Another thing to consider is whatever one sex of the calves has for traits, so does the other sex. So, yes it's great to have a bunch of great big, heavy muscled, fast gaining steer calves that are just massive and impressive. But, their sister's will probably be much the same, and if you're keeping those females to put back in your cowherd, you have to consider her mature size, what size of calf she will have, if she will produce enough milk, keep in good enough condition to breed back, how much she will eat, etc...

It's a fine tuned balancing act to produce a calf crop that does everything you want on both the steer calf side and the heifer calf side, in your location, and there is no "perfect recipe" that works for everyone.

You can also have maternal bred cattle that will gain as well as terminal bred cattle, and terminal bred cattle that will be moderate and fertile, depending on the specific cattle within a breed you use. There is a lot of variation within any breed, and as I said above, there is no set "right" way to breed cattle. People are very successful, and very unsuccessful, with any number of breeds and crossbreeding combinations.

Another option is to breed those heifers back to either an Angus or Hereford bull, and increase the influence of one of those breeds. We have a lot of cows that are 3/4 Angus, 1/4 Hereford, and I really like them. Since these are both maternal based breeds, that's the strength of the calves. But, these are also two of the most popular breeds in the world (Angus is the most popular), and they didn't get that way by just being maternal. Both breeds offer a lot in the area of gain, carcass quality and growth in addition to producing heifer calves that will breed back, be a good mother, produce milk, etc...

Or, Ryan could inject the influence of another maternal breed, like Red Angus, and increase his heterosis with that third maternal breed.

Another thing to consider is how cattle are bred (with bulls, or AI), and in how many pastures? It takes a lot more managment to keep everything strait when you start crossbreeding if you use bulls. If you just have one breed of bulls, then everyone can be together. For each additional breed you add, you often need to add another pasture during breeding season. Management can be a big factor in how much, or little, crossbreeding to implement on your operation.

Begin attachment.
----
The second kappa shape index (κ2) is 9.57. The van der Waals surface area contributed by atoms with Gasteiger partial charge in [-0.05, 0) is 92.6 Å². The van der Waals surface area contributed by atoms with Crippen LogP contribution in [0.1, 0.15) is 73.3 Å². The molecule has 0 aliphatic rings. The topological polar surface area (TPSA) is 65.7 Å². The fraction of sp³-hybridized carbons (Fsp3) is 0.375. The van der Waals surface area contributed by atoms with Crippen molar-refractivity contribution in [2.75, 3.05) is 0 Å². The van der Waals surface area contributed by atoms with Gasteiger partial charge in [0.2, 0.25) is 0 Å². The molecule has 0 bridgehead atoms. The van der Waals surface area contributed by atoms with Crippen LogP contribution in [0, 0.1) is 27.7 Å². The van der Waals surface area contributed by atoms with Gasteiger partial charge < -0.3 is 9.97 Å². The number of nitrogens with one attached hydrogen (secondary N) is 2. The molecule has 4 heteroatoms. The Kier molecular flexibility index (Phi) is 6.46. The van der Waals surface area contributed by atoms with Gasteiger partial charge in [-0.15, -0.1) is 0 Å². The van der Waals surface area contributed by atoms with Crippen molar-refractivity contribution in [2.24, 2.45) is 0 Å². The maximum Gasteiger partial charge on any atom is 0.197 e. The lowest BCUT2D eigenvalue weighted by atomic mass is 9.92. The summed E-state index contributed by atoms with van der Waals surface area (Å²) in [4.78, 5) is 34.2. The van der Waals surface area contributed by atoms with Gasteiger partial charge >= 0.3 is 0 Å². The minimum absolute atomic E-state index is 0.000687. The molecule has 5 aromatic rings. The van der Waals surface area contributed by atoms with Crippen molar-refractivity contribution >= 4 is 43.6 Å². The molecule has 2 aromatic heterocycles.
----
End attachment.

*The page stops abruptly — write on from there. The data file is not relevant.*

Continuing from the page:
Our family has done a three-way cross, where we bred for black baldie cows, and bred them to Gelvbieh bulls. We had to maintain three cowherds during breeding - all Hereford cows would be bred to Angus bulls (to get the black baldie cows), all Angus cows were bred to Hereford bulls (also to get baldie cows), and all baldie cows were bred to Gelvbieh bulls to get that three-way cross. We didn't want to keep any Gelvbieh influenced heifers, because they were often too big and coarse for us, so we had to have both Hereford and Angus cows to get our own replacement heifers, and the black baldie cows to produce the steers and market heifers we wanted.

The three-way cross were great cattle, and performed well whenever we marketed them. But, our situation changed, and it became much harder to maintain three cowherds. And, our straight Angus calves gained as fast as our crossbred calves in the feedlot, and we could run a single breed of bulls, so we're now all Angus.

There's a lot that goes into breeding cattle, whether you're crossbreeding or using one breed, and no two ranches are the same, so there is no one perfect way to breed cattle for the best result.

That was the long answer. The short answer is that in today's world, you can't go wrong if you turn out a high quality Black Angus bull with them, however they're bred.

Good luck Ryan, and hopefully I covered a few options for you to consider.

1 comment:

  1. WOW!!! Thank you very much for taking the time to answer my question! I really appreciate it! I typed my question a bunch of different ways, some being very long, and kept deleting them. I was like, she's going to answer everything I want to know by just a simple question, based on your experience and everything else I've read that you've done.....and you nailed it on a tricky queston!!! From looking at the pictures of your cattle, I thought maybe you'd delt with this situation at some time and I'm glad you put your own experiences in there! I liked that you put you really like your 3/4 Angus 1/4 Hereford cows. There's variations within the each breed themselves, was a good comment and tricky itself.....and comparing crossbreeding to colors is a great way to explain it! Since I'm building a herd of momma cows right now, I think I'll go back to Angus then this next year...that sounds like the best for my operation right now! You read so much on first crosses, then nothing...well for me anyway. I really liked how you addressed the question and hopefully others can learn from it also! Thanks again for your thoughts and facts on it!!! ....this is what I was looking for!!! Ryan